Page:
As historians (which we all are) we use six main concepts when looking back on events in the past. We establish historical significance, use primary source information, identify continuity and change, analyze cause and consequence, take historical perspectives, and understand ethical dimensions of history. I agree with what Luke said about how we must dissect history and synthesis it to fully take away an argument and fully understand the past. It is not enough to just know the facts but we must be able to draw conclusions from what we have learned and apply it. Without the ability to analyze the past, we as a race would not be able to evolve or progress as easily and we would be in a very different position today.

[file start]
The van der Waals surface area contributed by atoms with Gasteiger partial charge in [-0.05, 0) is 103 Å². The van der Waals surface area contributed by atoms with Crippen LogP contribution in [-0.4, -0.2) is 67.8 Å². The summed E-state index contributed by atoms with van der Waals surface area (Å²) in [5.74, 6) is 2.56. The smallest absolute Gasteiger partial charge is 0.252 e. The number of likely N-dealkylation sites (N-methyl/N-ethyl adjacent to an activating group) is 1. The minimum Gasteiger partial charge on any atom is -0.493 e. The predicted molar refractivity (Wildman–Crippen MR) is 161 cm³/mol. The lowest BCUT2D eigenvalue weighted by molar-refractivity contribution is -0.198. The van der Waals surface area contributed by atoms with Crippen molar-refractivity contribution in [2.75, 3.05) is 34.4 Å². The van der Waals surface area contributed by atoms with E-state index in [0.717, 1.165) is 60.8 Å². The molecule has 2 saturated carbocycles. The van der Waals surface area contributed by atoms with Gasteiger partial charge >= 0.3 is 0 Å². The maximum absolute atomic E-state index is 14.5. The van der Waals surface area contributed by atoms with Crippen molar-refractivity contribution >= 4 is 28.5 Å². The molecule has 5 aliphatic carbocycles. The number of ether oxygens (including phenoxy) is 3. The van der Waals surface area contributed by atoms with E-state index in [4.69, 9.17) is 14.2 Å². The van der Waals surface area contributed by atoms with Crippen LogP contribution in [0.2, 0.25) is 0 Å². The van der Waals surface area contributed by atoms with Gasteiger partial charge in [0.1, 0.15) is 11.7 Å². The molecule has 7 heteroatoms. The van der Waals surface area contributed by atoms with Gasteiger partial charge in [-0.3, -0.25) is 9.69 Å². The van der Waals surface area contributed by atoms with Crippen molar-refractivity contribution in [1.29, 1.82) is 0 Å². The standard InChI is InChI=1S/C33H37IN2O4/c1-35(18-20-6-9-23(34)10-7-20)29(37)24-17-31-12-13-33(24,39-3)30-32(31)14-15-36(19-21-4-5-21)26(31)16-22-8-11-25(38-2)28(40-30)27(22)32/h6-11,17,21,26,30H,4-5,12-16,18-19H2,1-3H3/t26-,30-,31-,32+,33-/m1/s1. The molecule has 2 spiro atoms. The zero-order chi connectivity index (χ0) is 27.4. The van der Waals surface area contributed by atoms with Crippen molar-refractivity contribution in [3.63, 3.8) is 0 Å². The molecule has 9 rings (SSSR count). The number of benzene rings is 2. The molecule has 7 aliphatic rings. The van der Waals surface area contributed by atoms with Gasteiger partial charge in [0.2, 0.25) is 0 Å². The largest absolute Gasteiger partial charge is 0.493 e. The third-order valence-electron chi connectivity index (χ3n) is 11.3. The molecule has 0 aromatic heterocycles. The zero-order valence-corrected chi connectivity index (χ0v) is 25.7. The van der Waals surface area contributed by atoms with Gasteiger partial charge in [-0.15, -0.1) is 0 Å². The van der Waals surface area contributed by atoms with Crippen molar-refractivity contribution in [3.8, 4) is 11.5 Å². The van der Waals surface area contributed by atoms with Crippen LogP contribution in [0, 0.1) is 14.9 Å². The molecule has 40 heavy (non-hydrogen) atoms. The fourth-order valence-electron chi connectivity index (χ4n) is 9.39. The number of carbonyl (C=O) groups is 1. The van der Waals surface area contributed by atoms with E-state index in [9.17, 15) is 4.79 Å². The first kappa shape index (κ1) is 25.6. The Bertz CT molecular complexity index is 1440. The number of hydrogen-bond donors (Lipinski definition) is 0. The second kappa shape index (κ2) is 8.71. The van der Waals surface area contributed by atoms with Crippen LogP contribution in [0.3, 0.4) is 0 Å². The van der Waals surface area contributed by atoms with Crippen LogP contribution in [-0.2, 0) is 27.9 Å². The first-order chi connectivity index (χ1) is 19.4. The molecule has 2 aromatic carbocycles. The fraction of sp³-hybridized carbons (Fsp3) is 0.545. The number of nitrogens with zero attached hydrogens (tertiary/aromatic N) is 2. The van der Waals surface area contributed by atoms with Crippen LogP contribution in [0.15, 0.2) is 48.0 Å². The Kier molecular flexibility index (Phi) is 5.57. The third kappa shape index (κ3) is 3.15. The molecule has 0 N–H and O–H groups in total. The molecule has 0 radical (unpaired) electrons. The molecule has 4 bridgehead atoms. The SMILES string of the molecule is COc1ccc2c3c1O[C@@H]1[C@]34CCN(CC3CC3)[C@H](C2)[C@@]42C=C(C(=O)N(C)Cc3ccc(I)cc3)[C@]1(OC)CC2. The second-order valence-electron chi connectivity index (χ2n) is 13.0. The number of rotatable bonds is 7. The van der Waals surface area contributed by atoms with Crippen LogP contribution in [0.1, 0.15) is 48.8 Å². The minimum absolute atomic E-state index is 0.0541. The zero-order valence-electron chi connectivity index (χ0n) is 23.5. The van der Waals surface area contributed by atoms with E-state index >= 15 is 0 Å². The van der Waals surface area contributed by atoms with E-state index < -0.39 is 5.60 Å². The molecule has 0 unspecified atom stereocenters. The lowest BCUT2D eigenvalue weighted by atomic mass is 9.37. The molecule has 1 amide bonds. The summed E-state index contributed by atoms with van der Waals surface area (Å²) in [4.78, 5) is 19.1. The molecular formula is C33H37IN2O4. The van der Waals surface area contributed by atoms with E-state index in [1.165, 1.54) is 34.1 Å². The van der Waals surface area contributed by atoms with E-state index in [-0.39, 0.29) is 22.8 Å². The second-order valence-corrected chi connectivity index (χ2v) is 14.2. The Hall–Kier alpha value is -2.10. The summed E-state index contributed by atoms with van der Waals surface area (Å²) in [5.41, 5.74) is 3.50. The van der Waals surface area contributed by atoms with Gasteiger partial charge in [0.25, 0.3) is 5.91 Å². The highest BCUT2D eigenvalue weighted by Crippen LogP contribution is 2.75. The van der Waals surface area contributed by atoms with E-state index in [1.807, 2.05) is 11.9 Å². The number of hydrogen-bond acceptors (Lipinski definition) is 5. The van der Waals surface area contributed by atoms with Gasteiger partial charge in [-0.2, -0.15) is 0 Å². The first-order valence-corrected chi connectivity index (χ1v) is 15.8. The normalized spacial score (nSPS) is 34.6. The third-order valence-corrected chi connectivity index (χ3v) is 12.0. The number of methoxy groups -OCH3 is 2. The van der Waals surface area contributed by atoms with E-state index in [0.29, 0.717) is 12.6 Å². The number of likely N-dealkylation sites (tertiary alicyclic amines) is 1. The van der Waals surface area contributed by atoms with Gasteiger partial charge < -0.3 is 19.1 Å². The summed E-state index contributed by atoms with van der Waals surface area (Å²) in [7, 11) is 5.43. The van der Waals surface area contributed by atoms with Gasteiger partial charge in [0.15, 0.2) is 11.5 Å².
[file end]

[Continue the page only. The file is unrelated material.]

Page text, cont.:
6. I believe that Margaret MacMillan explains history in a unique way by comparing it to a house, one that has been built upon over many generations. She illustrates that the house is old in some areas and modern in others, as well as being filled with many different people from different eras. She describes the caretakers of the house as being the historians, further explaining that some care more about the building, while others care more about the inhabitants. In doing so she stresses the fact that there always has to be a balance between the two. In this metaphorical representation I believe she means that the actions you have and the traces you leave behind will impact future generations. I believe that history is the study of past activity. It can be recorded through various means such as technological, written, verbal, or through artifacts of some sort. Everyone creates his or her own personal history everyday, this may not have a great impact on humanity; however, it is still relevant in the shaping of your individual self. One’s individual history, big or small, forms others perceptions of you, and the future.